It would, and it did. The very novelty of the thing had assured it, as Bill expected. Some little time before the hour given, a number of would-be spectators began to gather in the hallway, as Bill and Gus, studying in their room, could tell from the tramping of feet outside their door. Then there was the louder tramp of feet coming nearer and without a preliminary call or knock the door flew open. The chums looked up from their books with well simulated surprise. In the doorway and crowding behind stood several upper classmen and easy confidence was written all over their eager faces.

“Come right in, gentlemen; we are at your service,” said Bill.

“Ho, men! What’s this? Wire entanglements?”25

The question was opportune; flimsily stretched across in front of the attacking party and about shoulder high were some copper wires, and about equally spaced below were others. It could be seen that these offered no serious check, as anyone could spread them apart and push through. It was evidently with this intention that the hazers fairly struggled through the door in the effort of each to be first—at least half a dozen youths had their hands on the wires. Then Bill leaned back against the wall and his hand came in contact with a button.

Pandemonium! Cries of distress, yells of something more than discomfort, howls of dismay, calls for succor—the S O S in other than code signals. This was a very pretty chorus increased by some others who, hastily coming to the rescue, also became entangled. The rest, chiefly onlookers, refrained from too close acquaintance with the very apparent cause of all the trouble. But the 26truly crucial part of the crisis was due to the fact that those who suffered by contact with the wires found it impossible to get away from the source of distress.

Bill made another motion touching the wall button, and instantly, with a combined and very audible gasp, the seven youths relaxed, got away from the wires and stood up. There would probably have been a general retreat mixed with a volley of expletives hurled at Bill and Gus, had not Gus taken a hand in the prevention of this, as planned. A stream of water from a long syringe, aimed over the heads of the sufferers, had cleared the doorway of spectators. The jerk of a ceiling cord slammed the door shut and it was deadlatched, requiring a key to open it. The would-be hazers, thus trapped and fearful of attempting a further attack, turned, perforce, to face their captors.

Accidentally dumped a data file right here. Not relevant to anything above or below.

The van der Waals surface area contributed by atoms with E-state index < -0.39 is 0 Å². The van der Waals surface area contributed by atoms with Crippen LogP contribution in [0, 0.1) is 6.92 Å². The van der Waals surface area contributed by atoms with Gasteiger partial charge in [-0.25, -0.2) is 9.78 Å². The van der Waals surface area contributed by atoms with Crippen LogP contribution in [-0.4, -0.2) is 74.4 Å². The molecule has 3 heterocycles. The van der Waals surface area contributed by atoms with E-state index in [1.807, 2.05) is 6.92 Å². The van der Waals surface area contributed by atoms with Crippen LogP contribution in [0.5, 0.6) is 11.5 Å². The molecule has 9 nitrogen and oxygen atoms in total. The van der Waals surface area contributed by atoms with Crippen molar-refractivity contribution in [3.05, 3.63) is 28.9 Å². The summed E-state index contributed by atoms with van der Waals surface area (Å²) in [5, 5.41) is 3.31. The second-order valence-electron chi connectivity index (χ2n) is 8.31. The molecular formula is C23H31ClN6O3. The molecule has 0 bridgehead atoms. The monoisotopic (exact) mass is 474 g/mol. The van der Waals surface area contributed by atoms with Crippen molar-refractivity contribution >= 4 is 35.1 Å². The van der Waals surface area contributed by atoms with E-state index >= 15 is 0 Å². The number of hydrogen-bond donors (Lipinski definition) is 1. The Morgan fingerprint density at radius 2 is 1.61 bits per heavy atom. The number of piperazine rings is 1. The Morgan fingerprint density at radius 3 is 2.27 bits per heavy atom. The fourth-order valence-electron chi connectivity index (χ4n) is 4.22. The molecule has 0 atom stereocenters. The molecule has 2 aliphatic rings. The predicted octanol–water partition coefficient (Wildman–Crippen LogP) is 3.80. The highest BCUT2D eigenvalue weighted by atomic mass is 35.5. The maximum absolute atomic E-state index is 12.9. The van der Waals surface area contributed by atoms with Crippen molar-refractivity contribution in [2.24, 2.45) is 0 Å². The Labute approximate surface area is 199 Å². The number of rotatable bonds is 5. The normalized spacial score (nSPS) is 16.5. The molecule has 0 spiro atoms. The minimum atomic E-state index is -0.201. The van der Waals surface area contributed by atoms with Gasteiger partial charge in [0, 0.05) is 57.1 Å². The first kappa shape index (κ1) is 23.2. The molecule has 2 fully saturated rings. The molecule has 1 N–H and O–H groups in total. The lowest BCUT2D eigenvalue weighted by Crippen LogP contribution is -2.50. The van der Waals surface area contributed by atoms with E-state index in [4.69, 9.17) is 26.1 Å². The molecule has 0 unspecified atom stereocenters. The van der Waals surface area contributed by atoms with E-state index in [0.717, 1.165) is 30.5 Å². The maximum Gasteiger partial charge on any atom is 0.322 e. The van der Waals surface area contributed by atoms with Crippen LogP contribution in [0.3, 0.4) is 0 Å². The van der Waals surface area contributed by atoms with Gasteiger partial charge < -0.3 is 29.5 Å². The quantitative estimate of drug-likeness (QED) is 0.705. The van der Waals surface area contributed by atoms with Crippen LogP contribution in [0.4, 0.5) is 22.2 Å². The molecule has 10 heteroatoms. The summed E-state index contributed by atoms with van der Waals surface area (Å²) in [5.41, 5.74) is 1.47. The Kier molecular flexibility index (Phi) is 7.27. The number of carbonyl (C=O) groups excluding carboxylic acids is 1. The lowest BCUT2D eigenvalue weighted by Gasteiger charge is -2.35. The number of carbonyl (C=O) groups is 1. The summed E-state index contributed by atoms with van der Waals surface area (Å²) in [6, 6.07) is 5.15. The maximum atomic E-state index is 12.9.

But there was one fellow, Albert Shurtlief, who 28so deeply resented the electric shocking that his desire for instant retaliation robbed him of caution. He was coming right over the wires again and did get partly through before another touch of the wall button gave him a second siege of writhing. The others looked on in wonder, convinced that the best thing they could do was to remain quiescent. Gus said:

“Let up on him, Bill, and if he wants to come through——”

Again the button. The still furious sophomore did get past the wires and was going to make a rush at Bill when Gus stood in his way.

“Now, please. You ought to go a little slow.” That was a way Gus had in making a protest against what might end in a scrap. But without further ado, Shurtlief, who was commonly known as “Scrapper Bert,” let fly an angry fist right at Gus’ exposed jaw.

If the electrically charged wires had surprised the mischief-making upper classmen, the sudden 29collapsing of their fistic champion shocked them even more. Scrapper Bert was rather noted for his prowess. No one cared to put on the gloves with him, nor to gain his displeasure. To see the new boy, a “measly freshman,” not as tall, as heavy nor as old as Bert, catch the assailant’s hard-driven fist in the palm of an instantly extended hand and then let drive with his own right a neat, short-arm uppercut that got Bert just where he had meant to get Gus, was a needed lesson to the smug conceit that too often goes with added school years. Bert, from a seat on the floor, which he had taken without choice of the spot, regarded his opponent through half-closed eyes with a certain nonchalance, his anger fled. He slowly got to his feet, climbed back through the wires without further thought as to their being charged, and stood with his companions, quite submissive and mute.

As usual on all occasions demanding words, Bill’s tongue was loosened:30

“Look here, fellows, we want to give you the right dope on this thing: You see we are here to study—to try and go through if our money holds out. Our people are not rich and, like Tom Edison when he was a boy, we’ve got to hustle on short allowance. And we really can’t afford to be hazed, as you did that new chap yesterday. If we had to buy new clothes and watches and caps, we’d have to quit school—see? And we knew you never missed anybody much, so we naturally, asking your pardon, got up this nice little reception for you. Now to get right down to brass tacks, you see our position and respect it—everyone of you—and, putting yourselves in our position, you don’t blame us, nor hold any grudges; isn’t that so?”